The Linnet's Wings Summer 2014 - Page 122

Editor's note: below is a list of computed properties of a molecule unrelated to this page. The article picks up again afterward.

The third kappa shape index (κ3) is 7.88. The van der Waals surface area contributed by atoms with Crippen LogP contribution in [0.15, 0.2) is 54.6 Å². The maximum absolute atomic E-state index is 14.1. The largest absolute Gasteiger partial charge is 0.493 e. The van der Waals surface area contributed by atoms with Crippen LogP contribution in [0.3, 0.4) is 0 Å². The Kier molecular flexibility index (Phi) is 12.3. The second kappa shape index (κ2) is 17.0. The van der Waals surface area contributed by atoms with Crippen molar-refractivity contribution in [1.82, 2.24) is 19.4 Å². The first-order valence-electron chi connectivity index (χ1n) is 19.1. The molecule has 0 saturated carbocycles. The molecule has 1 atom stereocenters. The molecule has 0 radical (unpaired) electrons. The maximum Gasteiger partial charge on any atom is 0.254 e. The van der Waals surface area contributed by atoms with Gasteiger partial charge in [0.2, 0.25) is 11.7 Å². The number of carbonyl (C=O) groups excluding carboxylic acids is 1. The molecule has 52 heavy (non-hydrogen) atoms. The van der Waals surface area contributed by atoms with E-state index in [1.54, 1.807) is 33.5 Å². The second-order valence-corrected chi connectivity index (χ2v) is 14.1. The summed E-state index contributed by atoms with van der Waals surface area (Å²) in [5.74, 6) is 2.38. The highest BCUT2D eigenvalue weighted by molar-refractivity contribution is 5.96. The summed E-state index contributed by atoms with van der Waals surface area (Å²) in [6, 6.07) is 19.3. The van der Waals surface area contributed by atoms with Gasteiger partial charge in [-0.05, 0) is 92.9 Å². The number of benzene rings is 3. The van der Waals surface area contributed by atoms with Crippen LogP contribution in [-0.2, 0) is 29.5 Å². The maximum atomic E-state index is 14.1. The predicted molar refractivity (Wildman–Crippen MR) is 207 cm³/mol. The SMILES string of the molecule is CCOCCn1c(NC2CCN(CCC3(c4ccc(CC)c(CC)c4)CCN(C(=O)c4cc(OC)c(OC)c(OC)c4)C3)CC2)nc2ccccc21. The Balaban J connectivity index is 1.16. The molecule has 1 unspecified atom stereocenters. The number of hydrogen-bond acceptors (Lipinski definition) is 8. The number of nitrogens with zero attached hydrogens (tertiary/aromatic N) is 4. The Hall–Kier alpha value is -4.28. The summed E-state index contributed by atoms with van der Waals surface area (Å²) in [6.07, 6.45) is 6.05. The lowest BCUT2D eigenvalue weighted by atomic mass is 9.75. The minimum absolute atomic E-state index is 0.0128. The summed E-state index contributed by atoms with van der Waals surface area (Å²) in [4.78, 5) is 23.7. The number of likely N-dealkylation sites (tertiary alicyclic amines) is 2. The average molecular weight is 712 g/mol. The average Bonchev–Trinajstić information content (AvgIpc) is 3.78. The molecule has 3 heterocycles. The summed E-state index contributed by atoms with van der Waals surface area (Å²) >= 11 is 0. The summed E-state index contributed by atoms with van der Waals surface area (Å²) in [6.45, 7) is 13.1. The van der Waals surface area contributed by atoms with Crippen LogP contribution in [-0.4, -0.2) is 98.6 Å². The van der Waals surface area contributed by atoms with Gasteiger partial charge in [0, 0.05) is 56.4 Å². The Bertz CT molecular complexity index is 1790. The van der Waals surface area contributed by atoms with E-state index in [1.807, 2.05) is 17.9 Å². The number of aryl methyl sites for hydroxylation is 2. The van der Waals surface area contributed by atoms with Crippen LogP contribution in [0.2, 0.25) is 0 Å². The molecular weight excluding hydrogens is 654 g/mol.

“Crazies, out there!” was all I could get out of her, and then as we usually did, I took her out to a neighborhood cafe for a latte, and we talked about the play, and a little about what she was doing, never about me. When we walked down Seventh Ave after a rehearsal I watched her out of the corner of my eye look at store windows, unaware of whatever was on display, just looking at her own mirrored image, and smile, occasionally flip her long hair, if it pleased her. Once I had asked her what she wanted out of life, walking this same route, and as we approached 42nd street, she pointed up to a two story digital marquee for a new TV series, and said, “I want that!” with a swing of her arm. “You wanna be a star, huh?” I said, with a chuckle, “like everybody else here.” “Yeah!” The play opened to bad reviews, from one of the minor tabloid critics, who typically didn’t like playwrights acting in their own plays, as he told Maria later, but it didn’t bother me, I knew it needed work on the last act, and quite frankly, the New York theatre didn’t care much for plays concerning middle aged men anyway. Everything had a youthful spin. There might be some interest in an abusive father on stage, but not the journey of a once married, alcoholic painter. Woody Allen had milked all the interest out of audiences there. In the opening act, at the painters studio set in the small theatre, Maria’s character, the painter’s girlfriend Lisa, is lying on the floor in yogic mediation and the audience literally steps over her, As the damning critic moved to his seat, he stopped for a moment over Maria, and shook his head, saying, “I know what’s, next, Maria!” and let out a long sigh, and then found his seat. His article called the play “a self indulgent acting exercise for playwright, ”who he added, should stay in television in LA, forget about the stage. I laughed when I read it, and so did old Terry who I saw one evening, but Maria was angry that I hadn’t gone ahead with rewrites, and said she’d only do this play again if it meant staying out of federal prison for a life sentence. Her romance with the jazz musician was on the outs, and he seemed to be spending more time in Los Angeles, where he’d lived for ten years, and I gathered that her craziness was too just too tiresome for him, so he told her it was over, finished. Maria lived well for the most part, her apartment which I visited once, was in one of those small prewar buildings, and it was furnished well, good art, a few oriental rugs, expensive lamps. She had a collection of high tech Italian designer lamps all over her place, and she read a lot of scripts, one next to every lamp, it seemed to me. Her clothes were fashionable in a fashion conscious city, and looked expensive, but she never seemed to have enough television or film work, to live on, money must have been tight, and she always ended up doing at lot of unpaid theatre, loved a handful of experimental ensembles. “Why don’t you get a girlfriend?” she once asked me over coffee, being her inquisitive self. “I’m still getting over LA, and that mess,” I told her, remembering how open and innocent Karin had been when I first met her, coming off a TV set. “Are you an candidate?” I joked, trying to put some distance on the truth, which of course was there for anyone to see. “Not with you, Grandpa,” she said, taking her hand and gently caressing my face. “Anyway, we fight, and you’re too picky, wouldn’t work, I gotta go!” she said, and with that she was